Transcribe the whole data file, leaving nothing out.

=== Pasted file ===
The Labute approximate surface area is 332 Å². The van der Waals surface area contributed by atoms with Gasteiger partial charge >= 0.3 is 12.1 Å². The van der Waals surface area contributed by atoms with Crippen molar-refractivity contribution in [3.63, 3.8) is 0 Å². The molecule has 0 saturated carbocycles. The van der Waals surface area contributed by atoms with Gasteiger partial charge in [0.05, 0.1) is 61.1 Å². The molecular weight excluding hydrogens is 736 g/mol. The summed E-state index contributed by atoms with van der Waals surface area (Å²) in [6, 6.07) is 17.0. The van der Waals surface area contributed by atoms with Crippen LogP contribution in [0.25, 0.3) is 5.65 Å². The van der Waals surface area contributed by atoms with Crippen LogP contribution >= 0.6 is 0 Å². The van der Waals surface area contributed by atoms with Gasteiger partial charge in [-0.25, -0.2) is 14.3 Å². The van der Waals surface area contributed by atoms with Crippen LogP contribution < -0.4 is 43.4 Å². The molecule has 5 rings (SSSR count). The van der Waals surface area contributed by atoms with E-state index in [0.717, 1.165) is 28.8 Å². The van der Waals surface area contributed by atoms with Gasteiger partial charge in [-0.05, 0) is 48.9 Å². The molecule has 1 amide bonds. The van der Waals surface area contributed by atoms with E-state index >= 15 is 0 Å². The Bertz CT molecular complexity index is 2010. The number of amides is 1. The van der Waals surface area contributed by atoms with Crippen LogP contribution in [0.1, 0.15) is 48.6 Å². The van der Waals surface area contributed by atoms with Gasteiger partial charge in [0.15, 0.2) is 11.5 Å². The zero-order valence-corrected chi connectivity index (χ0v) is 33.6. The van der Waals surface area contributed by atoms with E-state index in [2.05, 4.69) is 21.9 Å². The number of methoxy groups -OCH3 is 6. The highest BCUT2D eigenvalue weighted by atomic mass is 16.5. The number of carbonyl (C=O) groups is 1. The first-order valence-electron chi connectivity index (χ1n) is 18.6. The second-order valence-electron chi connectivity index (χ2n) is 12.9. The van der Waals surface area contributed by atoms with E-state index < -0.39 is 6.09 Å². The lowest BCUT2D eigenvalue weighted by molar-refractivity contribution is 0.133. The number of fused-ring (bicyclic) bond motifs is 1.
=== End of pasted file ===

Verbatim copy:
The Labute approximate surface area is 332 Å². The van der Waals surface area contributed by atoms with Gasteiger partial charge >= 0.3 is 12.1 Å². The van der Waals surface area contributed by atoms with Crippen molar-refractivity contribution in [3.63, 3.8) is 0 Å². The molecule has 0 saturated carbocycles. The van der Waals surface area contributed by atoms with Gasteiger partial charge in [0.05, 0.1) is 61.1 Å². The molecular weight excluding hydrogens is 736 g/mol. The summed E-state index contributed by atoms with van der Waals surface area (Å²) in [6, 6.07) is 17.0. The van der Waals surface area contributed by atoms with Crippen LogP contribution in [0.25, 0.3) is 5.65 Å². The van der Waals surface area contributed by atoms with Crippen LogP contribution >= 0.6 is 0 Å². The van der Waals surface area contributed by atoms with Gasteiger partial charge in [-0.25, -0.2) is 14.3 Å². The van der Waals surface area contributed by atoms with Crippen LogP contribution < -0.4 is 43.4 Å². The molecule has 5 rings (SSSR count). The van der Waals surface area contributed by atoms with E-state index in [0.717, 1.165) is 28.8 Å². The van der Waals surface area contributed by atoms with Gasteiger partial charge in [-0.05, 0) is 48.9 Å². The molecule has 1 amide bonds. The van der Waals surface area contributed by atoms with E-state index >= 15 is 0 Å². The Bertz CT molecular complexity index is 2010. The number of amides is 1. The van der Waals surface area contributed by atoms with Crippen LogP contribution in [0.1, 0.15) is 48.6 Å². The van der Waals surface area contributed by atoms with Gasteiger partial charge in [0.15, 0.2) is 11.5 Å². The zero-order valence-corrected chi connectivity index (χ0v) is 33.6. The van der Waals surface area contributed by atoms with E-state index in [2.05, 4.69) is 21.9 Å². The number of methoxy groups -OCH3 is 6. The highest BCUT2D eigenvalue weighted by atomic mass is 16.5. The number of carbonyl (C=O) groups is 1. The first-order valence-electron chi connectivity index (χ1n) is 18.6. The second-order valence-electron chi connectivity index (χ2n) is 12.9. The van der Waals surface area contributed by atoms with E-state index < -0.39 is 6.09 Å². The lowest BCUT2D eigenvalue weighted by molar-refractivity contribution is 0.133. The number of fused-ring (bicyclic) bond motifs is 1.